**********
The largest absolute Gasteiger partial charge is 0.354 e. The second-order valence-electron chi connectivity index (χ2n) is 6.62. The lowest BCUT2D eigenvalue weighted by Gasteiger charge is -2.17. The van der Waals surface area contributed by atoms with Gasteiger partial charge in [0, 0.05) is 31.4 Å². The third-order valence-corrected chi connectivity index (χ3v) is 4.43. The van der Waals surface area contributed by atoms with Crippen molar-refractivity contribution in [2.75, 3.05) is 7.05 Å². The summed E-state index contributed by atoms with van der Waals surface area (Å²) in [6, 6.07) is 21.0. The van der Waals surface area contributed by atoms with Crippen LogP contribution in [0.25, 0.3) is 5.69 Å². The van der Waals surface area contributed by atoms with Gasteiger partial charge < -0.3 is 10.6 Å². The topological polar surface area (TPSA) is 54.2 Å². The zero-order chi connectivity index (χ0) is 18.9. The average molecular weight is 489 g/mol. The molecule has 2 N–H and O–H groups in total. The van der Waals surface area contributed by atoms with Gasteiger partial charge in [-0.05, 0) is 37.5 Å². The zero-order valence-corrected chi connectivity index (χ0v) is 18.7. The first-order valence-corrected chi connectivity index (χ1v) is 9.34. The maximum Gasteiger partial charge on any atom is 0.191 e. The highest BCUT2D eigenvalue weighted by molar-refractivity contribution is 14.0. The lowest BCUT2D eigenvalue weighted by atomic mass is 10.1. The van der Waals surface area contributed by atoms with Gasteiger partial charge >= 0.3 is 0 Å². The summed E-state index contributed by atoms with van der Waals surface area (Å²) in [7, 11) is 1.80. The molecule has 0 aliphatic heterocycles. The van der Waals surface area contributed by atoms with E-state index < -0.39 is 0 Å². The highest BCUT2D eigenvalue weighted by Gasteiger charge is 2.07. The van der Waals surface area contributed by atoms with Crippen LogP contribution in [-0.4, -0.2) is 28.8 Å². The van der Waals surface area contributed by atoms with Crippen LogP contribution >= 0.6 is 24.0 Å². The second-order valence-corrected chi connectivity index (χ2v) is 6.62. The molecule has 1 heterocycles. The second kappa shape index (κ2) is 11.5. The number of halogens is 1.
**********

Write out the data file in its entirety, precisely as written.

The largest absolute Gasteiger partial charge is 0.354 e. The second-order valence-electron chi connectivity index (χ2n) is 6.62. The lowest BCUT2D eigenvalue weighted by Gasteiger charge is -2.17. The van der Waals surface area contributed by atoms with Gasteiger partial charge in [0, 0.05) is 31.4 Å². The third-order valence-corrected chi connectivity index (χ3v) is 4.43. The van der Waals surface area contributed by atoms with Crippen molar-refractivity contribution in [2.75, 3.05) is 7.05 Å². The summed E-state index contributed by atoms with van der Waals surface area (Å²) in [6, 6.07) is 21.0. The van der Waals surface area contributed by atoms with Crippen LogP contribution in [0.25, 0.3) is 5.69 Å². The van der Waals surface area contributed by atoms with Gasteiger partial charge < -0.3 is 10.6 Å². The topological polar surface area (TPSA) is 54.2 Å². The zero-order chi connectivity index (χ0) is 18.9. The average molecular weight is 489 g/mol. The molecule has 2 N–H and O–H groups in total. The van der Waals surface area contributed by atoms with Gasteiger partial charge in [-0.05, 0) is 37.5 Å². The zero-order valence-corrected chi connectivity index (χ0v) is 18.7. The first-order valence-corrected chi connectivity index (χ1v) is 9.34. The maximum Gasteiger partial charge on any atom is 0.191 e. The highest BCUT2D eigenvalue weighted by molar-refractivity contribution is 14.0. The lowest BCUT2D eigenvalue weighted by atomic mass is 10.1. The van der Waals surface area contributed by atoms with Gasteiger partial charge >= 0.3 is 0 Å². The summed E-state index contributed by atoms with van der Waals surface area (Å²) in [7, 11) is 1.80. The molecule has 0 aliphatic heterocycles. The van der Waals surface area contributed by atoms with E-state index < -0.39 is 0 Å². The highest BCUT2D eigenvalue weighted by Gasteiger charge is 2.07. The van der Waals surface area contributed by atoms with Crippen LogP contribution in [-0.4, -0.2) is 28.8 Å². The van der Waals surface area contributed by atoms with Crippen LogP contribution >= 0.6 is 24.0 Å². The second-order valence-corrected chi connectivity index (χ2v) is 6.62. The molecule has 1 heterocycles. The second kappa shape index (κ2) is 11.5. The number of halogens is 1.